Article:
A survey by McKinsey Digital detailed a range of AI risks, where only a minority of organisations recognised the risks of AI use. Although 40 to 60 per cent of organisations expressed concern about cybersecurity, regulatory compliance, and personal/individual privacy risks of AI, Hussain said risks that directly affect workforce displacement (31 per cent) and physical safety (19 per cent) appeared much less of a concern.

“Moreover, even fewer organisations were working to minimise the risks,” said Hussain, who explained current OHS management schemes appear to be best suited for addressing situations where there is a straightforward link between the causes of OHS hazards and their resolution and generally tend to focus on physical hazards.

“They are less suited for scenarios where the hazard is ambiguous, and its resolution is complicated and multi-faceted, as is the case with using AI in the workplace,” he said.

Research led by the Centre for Work Health and Safety has found a common consensus on the importance of understanding the OHS impacts of AI and managing risks.

“The organisational implications of AI use are potentially resulting in new data-sharing arrangements, new job descriptions and the creation of new positions,” said Hussain.

“However, OHS implications of AI were more typically late considerations, commonly raised during the use of AI rather than in its design stage.”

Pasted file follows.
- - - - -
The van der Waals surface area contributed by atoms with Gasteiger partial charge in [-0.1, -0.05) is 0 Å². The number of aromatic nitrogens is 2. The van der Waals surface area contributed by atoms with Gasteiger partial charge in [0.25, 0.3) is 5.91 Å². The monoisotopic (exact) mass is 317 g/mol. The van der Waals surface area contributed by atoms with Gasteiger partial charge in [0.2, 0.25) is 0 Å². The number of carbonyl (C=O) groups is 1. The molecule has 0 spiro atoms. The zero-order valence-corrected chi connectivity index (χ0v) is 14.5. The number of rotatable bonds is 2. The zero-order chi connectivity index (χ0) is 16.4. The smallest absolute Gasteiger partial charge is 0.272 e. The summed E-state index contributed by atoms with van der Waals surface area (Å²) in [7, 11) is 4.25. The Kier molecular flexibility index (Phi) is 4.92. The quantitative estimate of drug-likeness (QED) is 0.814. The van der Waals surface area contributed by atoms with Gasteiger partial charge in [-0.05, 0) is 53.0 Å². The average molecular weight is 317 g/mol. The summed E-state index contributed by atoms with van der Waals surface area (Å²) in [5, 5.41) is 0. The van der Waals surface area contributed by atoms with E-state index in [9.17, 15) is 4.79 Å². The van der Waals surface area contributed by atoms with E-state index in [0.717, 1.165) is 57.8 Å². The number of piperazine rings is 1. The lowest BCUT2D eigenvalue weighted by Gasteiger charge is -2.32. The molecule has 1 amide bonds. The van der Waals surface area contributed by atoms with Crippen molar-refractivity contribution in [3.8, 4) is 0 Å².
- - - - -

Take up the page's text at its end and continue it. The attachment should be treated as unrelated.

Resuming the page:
Hussain observed there is a lack of resources with a specific focus of OHS and the use of AI, however, guidelines for ethical AI have been developed – through government and industry-led initiatives.

For example, Hussain said the OECD Principles on AI were adopted by member countries and subsequently by G20 in 2019 to promote innovative and trustworthy AI that respects human rights and democratic values.

Another example is Australia’s Artificial Intelligence Ethics Framework which aims to guide businesses and governments to responsibly design, develop and implement AI, that is by setting out eight ethical principles designed to ensure the safe, secure and reliable use of AI.

“To bring the OHS angle to the ethical use of AI, the Centre for Work Health and Safety (the Centre) and its future world of work program have done just that,” said Hussain.

“With this program, the Centre is leading a variety of innovative projects in workplace harm prevention – in creating new knowledge and tools to support emerging work types, technologies and environments – in helping businesses as well as WHS/OHS regulators.”

Hussain said the Centre, in partnership with South Australian Centre for Economic Studies, Australian Institute for Machine Learning (University of Adelaide), and Australian Industrial Transformation Institute (Flinders University of South Australia), developed an AI risk assessment tool that incorporates AI Ethics Principles with the Characteristics of Work from Safe Work Australia’s Principles of Good Work Design.

“This was an evidence-based approach, conducting research through a series of consolations with AI experts, WHS professionals, regulators and policymakers, representatives from organisations adopting or having adopted AI, and others with knowledge in the field,” he said.

 

Hussain will be speaking at the AIHS National Health and Safety Conference, which will be held from 25-26 May 2022. For more information call (03) 8336 1995, email events@aihs.org.au or visit the event website.